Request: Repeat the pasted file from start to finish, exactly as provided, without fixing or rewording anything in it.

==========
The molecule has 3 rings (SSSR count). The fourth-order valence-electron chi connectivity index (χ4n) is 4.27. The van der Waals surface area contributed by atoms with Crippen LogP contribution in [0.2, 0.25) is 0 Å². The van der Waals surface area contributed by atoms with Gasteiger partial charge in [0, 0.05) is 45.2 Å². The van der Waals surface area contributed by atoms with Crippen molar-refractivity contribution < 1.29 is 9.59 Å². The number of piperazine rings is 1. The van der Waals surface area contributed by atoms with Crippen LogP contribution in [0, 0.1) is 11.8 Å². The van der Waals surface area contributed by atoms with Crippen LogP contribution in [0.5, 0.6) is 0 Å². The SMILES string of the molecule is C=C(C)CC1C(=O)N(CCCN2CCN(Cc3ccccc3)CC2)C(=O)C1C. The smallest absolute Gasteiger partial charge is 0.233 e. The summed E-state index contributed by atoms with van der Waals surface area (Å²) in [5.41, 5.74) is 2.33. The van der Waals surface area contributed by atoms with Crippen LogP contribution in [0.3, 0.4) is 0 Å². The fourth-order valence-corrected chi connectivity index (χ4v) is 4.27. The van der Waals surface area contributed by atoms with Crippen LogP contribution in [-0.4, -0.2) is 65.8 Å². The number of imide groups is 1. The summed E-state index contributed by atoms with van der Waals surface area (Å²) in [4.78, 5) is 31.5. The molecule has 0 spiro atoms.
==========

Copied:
The molecule has 3 rings (SSSR count). The fourth-order valence-electron chi connectivity index (χ4n) is 4.27. The van der Waals surface area contributed by atoms with Crippen LogP contribution in [0.2, 0.25) is 0 Å². The van der Waals surface area contributed by atoms with Gasteiger partial charge in [0, 0.05) is 45.2 Å². The van der Waals surface area contributed by atoms with Crippen molar-refractivity contribution < 1.29 is 9.59 Å². The number of piperazine rings is 1. The van der Waals surface area contributed by atoms with Crippen LogP contribution in [0, 0.1) is 11.8 Å². The van der Waals surface area contributed by atoms with Crippen LogP contribution in [0.5, 0.6) is 0 Å². The SMILES string of the molecule is C=C(C)CC1C(=O)N(CCCN2CCN(Cc3ccccc3)CC2)C(=O)C1C. The smallest absolute Gasteiger partial charge is 0.233 e. The summed E-state index contributed by atoms with van der Waals surface area (Å²) in [5.41, 5.74) is 2.33. The van der Waals surface area contributed by atoms with Crippen LogP contribution in [0.3, 0.4) is 0 Å². The fourth-order valence-corrected chi connectivity index (χ4v) is 4.27. The van der Waals surface area contributed by atoms with Crippen LogP contribution in [-0.4, -0.2) is 65.8 Å². The number of imide groups is 1. The summed E-state index contributed by atoms with van der Waals surface area (Å²) in [4.78, 5) is 31.5. The molecule has 0 spiro atoms.